View Full Version : Polaroid Pack film with Field Cameras

24-Nov-2006, 08:11
Does anyone know whether Polaroid pack films can be used on Field Cameras (such as Toyo CF)?

Ernest Purdum
24-Nov-2006, 08:39
Not being fmiliar with the Toyo CF, I did a search which landed me at the Robert White (U.K.) website. He shows the camera as having an "international" back which is what you need to use Polaroid pack films. Other field cameras may or may not have this type of back, also called "Graflok".

Jean-Marie Solichon
24-Nov-2006, 08:45
Well I use Fuji instant film on my Toyo.
You can use both "medium format" (FP-100C or FP-3000B) pack film with PA-145 holder
or 4x5 pack film (FP-100C 45) with PA-45 holder.
The equivalent of PA-45 holder for Polaroid is 550 and film 55X or 57X (still manufactured ???)

Frank Petronio
24-Nov-2006, 09:04
Sometimes the 405 or 550 holder is difficult to use with certain backs, even if they are all Graflock or International. And sometimes vertical use (pulling the dark slide) is prevented by knobs or camera parts -- so it is best to try a dry run before purchasing.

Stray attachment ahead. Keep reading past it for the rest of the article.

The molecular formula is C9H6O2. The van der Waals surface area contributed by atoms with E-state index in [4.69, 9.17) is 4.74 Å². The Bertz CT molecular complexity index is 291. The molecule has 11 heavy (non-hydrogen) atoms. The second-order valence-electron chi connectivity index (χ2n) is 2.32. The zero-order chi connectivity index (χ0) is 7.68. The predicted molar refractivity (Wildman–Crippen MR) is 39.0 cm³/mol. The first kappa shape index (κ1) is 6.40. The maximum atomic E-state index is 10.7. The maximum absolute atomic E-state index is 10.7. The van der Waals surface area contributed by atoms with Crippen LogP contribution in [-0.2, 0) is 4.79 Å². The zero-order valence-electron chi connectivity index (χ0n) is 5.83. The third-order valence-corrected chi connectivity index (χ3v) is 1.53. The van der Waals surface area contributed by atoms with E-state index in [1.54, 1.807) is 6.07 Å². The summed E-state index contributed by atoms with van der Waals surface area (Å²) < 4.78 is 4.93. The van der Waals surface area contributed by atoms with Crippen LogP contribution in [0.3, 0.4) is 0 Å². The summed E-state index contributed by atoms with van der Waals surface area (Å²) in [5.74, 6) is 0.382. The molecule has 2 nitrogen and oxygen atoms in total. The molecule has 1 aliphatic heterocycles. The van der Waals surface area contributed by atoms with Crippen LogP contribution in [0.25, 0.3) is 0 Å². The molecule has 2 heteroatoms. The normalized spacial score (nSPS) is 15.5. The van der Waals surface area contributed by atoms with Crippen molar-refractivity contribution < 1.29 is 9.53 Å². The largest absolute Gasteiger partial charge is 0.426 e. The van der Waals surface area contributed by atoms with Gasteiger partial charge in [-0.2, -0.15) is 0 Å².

If they do work, the pack film is less expensive and slightly smaller than the full 4x5 frame.

Jean-Marie Solichon
24-Nov-2006, 09:40
Frank is right but difficulties happen with monorails because there are several parts protruding below the back. With both Toyo 45 and CF there is no problem (and I guess as well with every folding camera) at least with Fuji holders.
And you can use Fuji instant holders with graflocks or inserted like a regular holder.

neil poulsen
24-Nov-2006, 11:10
One problem with using pack film (I'm thinking of medium format) on 4x5, is that it's off center.

I sometimes wonder why the pack film holders have never been designed to be centered on 4x5. I spent quite a bit of money to get a pack film specially designed for my particular camera, since other holders don't fit. Why couldn't it also have been centered.

If I'm using it to check for exposure on 4x5, I sometimes use shift or rise to correct for it's being off center.